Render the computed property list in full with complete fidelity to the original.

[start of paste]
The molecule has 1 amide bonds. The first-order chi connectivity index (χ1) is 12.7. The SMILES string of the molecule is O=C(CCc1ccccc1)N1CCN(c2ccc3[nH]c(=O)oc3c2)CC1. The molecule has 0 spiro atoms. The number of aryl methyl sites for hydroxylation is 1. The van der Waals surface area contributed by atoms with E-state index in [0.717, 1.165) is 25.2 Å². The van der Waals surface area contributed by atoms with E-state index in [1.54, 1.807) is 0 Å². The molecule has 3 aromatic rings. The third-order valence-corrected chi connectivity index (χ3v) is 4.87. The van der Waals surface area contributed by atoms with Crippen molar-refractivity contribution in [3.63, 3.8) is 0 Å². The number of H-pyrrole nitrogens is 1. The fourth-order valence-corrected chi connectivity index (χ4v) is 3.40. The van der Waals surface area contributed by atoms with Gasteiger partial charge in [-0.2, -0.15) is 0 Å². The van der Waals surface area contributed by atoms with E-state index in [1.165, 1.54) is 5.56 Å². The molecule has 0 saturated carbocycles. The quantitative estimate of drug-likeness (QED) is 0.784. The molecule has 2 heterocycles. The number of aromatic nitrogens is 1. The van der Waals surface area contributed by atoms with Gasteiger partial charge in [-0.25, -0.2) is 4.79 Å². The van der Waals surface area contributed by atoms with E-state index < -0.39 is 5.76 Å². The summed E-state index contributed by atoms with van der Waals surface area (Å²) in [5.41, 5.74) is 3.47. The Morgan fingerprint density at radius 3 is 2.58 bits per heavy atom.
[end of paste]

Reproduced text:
The molecule has 1 amide bonds. The first-order chi connectivity index (χ1) is 12.7. The SMILES string of the molecule is O=C(CCc1ccccc1)N1CCN(c2ccc3[nH]c(=O)oc3c2)CC1. The molecule has 0 spiro atoms. The number of aryl methyl sites for hydroxylation is 1. The van der Waals surface area contributed by atoms with E-state index in [0.717, 1.165) is 25.2 Å². The van der Waals surface area contributed by atoms with E-state index in [1.54, 1.807) is 0 Å². The molecule has 3 aromatic rings. The third-order valence-corrected chi connectivity index (χ3v) is 4.87. The van der Waals surface area contributed by atoms with Crippen molar-refractivity contribution in [3.63, 3.8) is 0 Å². The number of H-pyrrole nitrogens is 1. The fourth-order valence-corrected chi connectivity index (χ4v) is 3.40. The van der Waals surface area contributed by atoms with Gasteiger partial charge in [-0.2, -0.15) is 0 Å². The van der Waals surface area contributed by atoms with E-state index in [1.165, 1.54) is 5.56 Å². The molecule has 0 saturated carbocycles. The quantitative estimate of drug-likeness (QED) is 0.784. The molecule has 2 heterocycles. The number of aromatic nitrogens is 1. The van der Waals surface area contributed by atoms with Gasteiger partial charge in [-0.25, -0.2) is 4.79 Å². The van der Waals surface area contributed by atoms with E-state index < -0.39 is 5.76 Å². The summed E-state index contributed by atoms with van der Waals surface area (Å²) in [5.41, 5.74) is 3.47. The Morgan fingerprint density at radius 3 is 2.58 bits per heavy atom.